The Metropolitan Washington Council of the AFL-CIO announced yesterday that it will begin monitoring the political content of religious programming on Channel 20, WDCA, and Channel 5, WTTG.
Specifically, the purpose of the watchdog project will be to determine whether evangelists the Rev. Jerry Falwell and Pat Robertson make one-sided statements regarding political and economic issues in the guise of religious programming.
Monitoring is to begin shortly after Labor Day, will last until Nov. 2 and will be conducted by the AFL-CIO, the D.C. Labor Communications Association, the International Labor Press Association, and People for the American Way PAW , an group of church and lay leaders organized in 1980 by producer Norman Lear to contend with the "far right."
"We are discovering a new language is being written by radical religious right," Joslyn N. Williams, president of the metropolitan AFL-CIO, said at a press conference, "a language in which familiar, safe words like motherhood, family, country, God, take on a different meaning: one with political connotations. This is not a new technique, and I anticipate that one result of our monitoring project will be to crack this code."
The project is an attempt to ensure that broadcasters who carry the religious programs air all sides of any controversial issues mentioned on the evangelical shows, particularly any political commentary having to do with upcoming elections.
"The Moral Majority has made it clear it plans to play a significant role in the '82 elections," Williams said. "There is no doubt that the Moral Majority has said that it is seeking to influence the election of certain candidates it feels as being particular to that ideology." The Rev. Jerry Falwell is leader of the Moral Majority.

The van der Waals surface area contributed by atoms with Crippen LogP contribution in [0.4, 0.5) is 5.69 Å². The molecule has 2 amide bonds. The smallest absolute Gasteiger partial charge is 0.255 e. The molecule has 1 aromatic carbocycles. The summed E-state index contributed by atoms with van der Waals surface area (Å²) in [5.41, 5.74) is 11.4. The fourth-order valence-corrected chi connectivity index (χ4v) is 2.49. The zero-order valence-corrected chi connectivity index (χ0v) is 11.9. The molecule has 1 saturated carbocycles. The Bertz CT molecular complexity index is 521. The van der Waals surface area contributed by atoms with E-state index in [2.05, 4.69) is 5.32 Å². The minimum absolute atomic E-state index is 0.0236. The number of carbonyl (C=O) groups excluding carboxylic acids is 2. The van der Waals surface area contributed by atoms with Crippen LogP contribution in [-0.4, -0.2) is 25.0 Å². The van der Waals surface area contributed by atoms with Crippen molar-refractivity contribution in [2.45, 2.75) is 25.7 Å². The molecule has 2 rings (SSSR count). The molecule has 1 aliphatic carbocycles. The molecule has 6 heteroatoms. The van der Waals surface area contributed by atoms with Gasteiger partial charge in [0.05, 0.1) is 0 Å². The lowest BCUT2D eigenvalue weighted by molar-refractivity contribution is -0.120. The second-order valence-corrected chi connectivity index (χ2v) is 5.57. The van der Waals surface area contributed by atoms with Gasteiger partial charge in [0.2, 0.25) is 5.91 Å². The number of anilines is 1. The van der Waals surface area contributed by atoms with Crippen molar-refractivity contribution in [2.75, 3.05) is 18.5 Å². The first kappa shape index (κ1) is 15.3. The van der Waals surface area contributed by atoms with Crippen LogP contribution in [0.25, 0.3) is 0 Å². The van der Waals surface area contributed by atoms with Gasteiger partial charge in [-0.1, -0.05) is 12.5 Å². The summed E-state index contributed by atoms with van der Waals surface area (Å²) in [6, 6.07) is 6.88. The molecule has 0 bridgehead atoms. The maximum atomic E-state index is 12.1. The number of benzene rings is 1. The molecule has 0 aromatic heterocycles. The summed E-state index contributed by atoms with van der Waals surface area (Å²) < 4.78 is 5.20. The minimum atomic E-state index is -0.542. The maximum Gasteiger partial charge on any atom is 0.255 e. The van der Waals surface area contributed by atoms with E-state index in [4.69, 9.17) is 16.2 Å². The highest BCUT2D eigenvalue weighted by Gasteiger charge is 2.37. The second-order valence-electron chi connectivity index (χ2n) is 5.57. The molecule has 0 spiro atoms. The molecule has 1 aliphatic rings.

Alan Ginsberg, station manager at WTTG, said "I have no response," when asked about the project. "The issue is not with the station, it's with the programming. We sell the time and the people buy the time." Ginsberg said he will wait until the AFL-CIO comes up with a specific demand for air time and then will consider what action the station will take.
The project was prompted when PAW sent a letter in May to John Rose, Channel 20 station manager, requesting air time to respond to statements made on one religious program, "The 700 Club."
Farrell Meisel, Channel 20 program manager, then offered PAW time on "Newsprobe," a public affairs program.
Last week the AFL-CIO sent letters to Channel 5 and Channel 20 warning of the monitoring project and preparing the stations for demands for air time to counter any commentary on economic or political issues.
Both PAW and the AFL-CIO emphasized they are not trying to get any program taken off television but are seeking time to air opposing views. "We will defend Jerry Falwell's and Pat Robertson's right to be on the air," Williams said. "We do not want the stations to try and censor the American public . . .
"Decision-makers and opinion leaders are influenced by what they hear on radio here in Washington , and by what they see on television here," Williams added. "Broadcasters must be aware that scratching just a little below the surface will reveal the true meaning of the message the radical religious right is delivering."